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Industry Reacts to HUD’s Termination of Obama-Era Housing Regulation

HUD Building

Industry leaders and agencies are reacting to the Department of Housing and Urban Development’s (HUD) announcement that it intends to terminate the Affirmatively Furthering Fair Housing Regulation (AFFH).

And the decision has not been met favorably.

“The National Association of Realtors is disappointed that HUD has taken this step, which significantly weakens the federal government’s commitment to the goals of the Fair Housing Act,” said NAR President Vince Malta, Broker at Malta & Co., Inc., in San Francisco. “The viability of our 1.4 million members depends on the free, transparent, and efficient transfer of property in this country, and NAR maintains that a strong, affirmative fair housing rule is vital to advancing our nation’s progress toward thriving and inclusive communities. With the pandemic’s disproportionate impact on people of color reminding us of the costs of the failure to address barriers to housing opportunity, NAR remains committed to ensuring no American is unfairly denied this fundamental right in the future.”

Charmaine Brown, Sr. Consultant, Alignment Strategies, said this situation should have been handled as a “mend it, don’t end it” decision.

“If the Rule is considered inefficient, find ways to strengthen it.  The human cost by this decision will be higher than the benefits of convenience and expediency,” Brown said.

Brown added that discriminatory practices continued to undermine the values of our country.

“It's especially disappointing that such a measure would be taken at a time when we're witnessing the devastating impact of systemic and structural disparities on under-resourced communities and families, who are struggling to keep their heads above water,” she said.

William Case, President and CEO, American Mortgage Service Co., said while it is likely that the rules under the Obama-era Administration’s regulation were overdone and “a bit cumbersome,” the rules remove too many protections that still necessary.

“We still have too many people that, left to their own narrow and ignorant views, will not always do the right thing,” he said.

HUD Secretary Dr. Benjamin Carson appeared on Fox News Friday morning to further discuss the decision to terminate the AFFH. Secretary Carson called the ruled “overly burdensome” and put the government in charge of how communities were built and operated.

“That is anti-federalism and that’s not how our system was built,” he said.

Secretary Carson further said that claims that the Trump Administration is racist is “not true.”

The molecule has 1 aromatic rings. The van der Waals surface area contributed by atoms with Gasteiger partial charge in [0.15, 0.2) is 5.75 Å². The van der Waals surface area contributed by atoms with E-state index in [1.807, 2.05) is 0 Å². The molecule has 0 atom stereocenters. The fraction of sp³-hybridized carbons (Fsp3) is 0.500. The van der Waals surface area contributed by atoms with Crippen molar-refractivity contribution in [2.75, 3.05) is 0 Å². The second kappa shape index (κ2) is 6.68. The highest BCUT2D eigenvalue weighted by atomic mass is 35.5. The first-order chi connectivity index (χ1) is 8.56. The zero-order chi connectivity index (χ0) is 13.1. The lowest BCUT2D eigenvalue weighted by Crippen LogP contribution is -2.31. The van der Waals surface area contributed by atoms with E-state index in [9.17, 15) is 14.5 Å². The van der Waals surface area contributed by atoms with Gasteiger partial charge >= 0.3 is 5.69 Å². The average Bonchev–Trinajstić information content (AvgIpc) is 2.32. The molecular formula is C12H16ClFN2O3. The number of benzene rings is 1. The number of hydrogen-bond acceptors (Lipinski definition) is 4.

“When we came in, there were thousands upon thousands of backlogs of cases—Civil Rights cases, housing rights cases—we obliterated 22,933 cases since we’ve been in that were backlogged from before,” he said.

He added the administration has taken actions against numerous cities, signaling out Los Angeles, that were not accommodating disabled individuals.

“We’re very active … but we want to do things that make sense, not things that impose bureaucratic control over the people of the United States,” he said.

On Thursday, HUD said its new rule—Preserving Community and Neighborhood Choice—defines fair housing to mean housing is affordable, safe, decent, free of unlawful discrimination, and accessible under civil rights laws.

The rule defines “affirmatively furthering fair housing” as any action rationally related to promoting any of the above attributes of fair housing.

“Now, a grantee’s certification that it has affirmatively furthered fair housing would be deemed sufficient if it proposes to take any action above what is required by statute related to promoting any of the attributes of fair housing,” HUD states. “HUD remains able to terminate funding if it discovers, after the investigation made pursuant to a complaint or by its own volition, that a jurisdiction has not adhered to its commitment to AFFH.”

About Author: Mike Albanese

Mike Albanese is a reporter for DS News and MReport. He is a University of Alabama graduate with a degree in journalism and a minor in communications. He has worked for publications—both print and online—covering numerous beats. A Connecticut native, Albanese currently resides in Lewisville.
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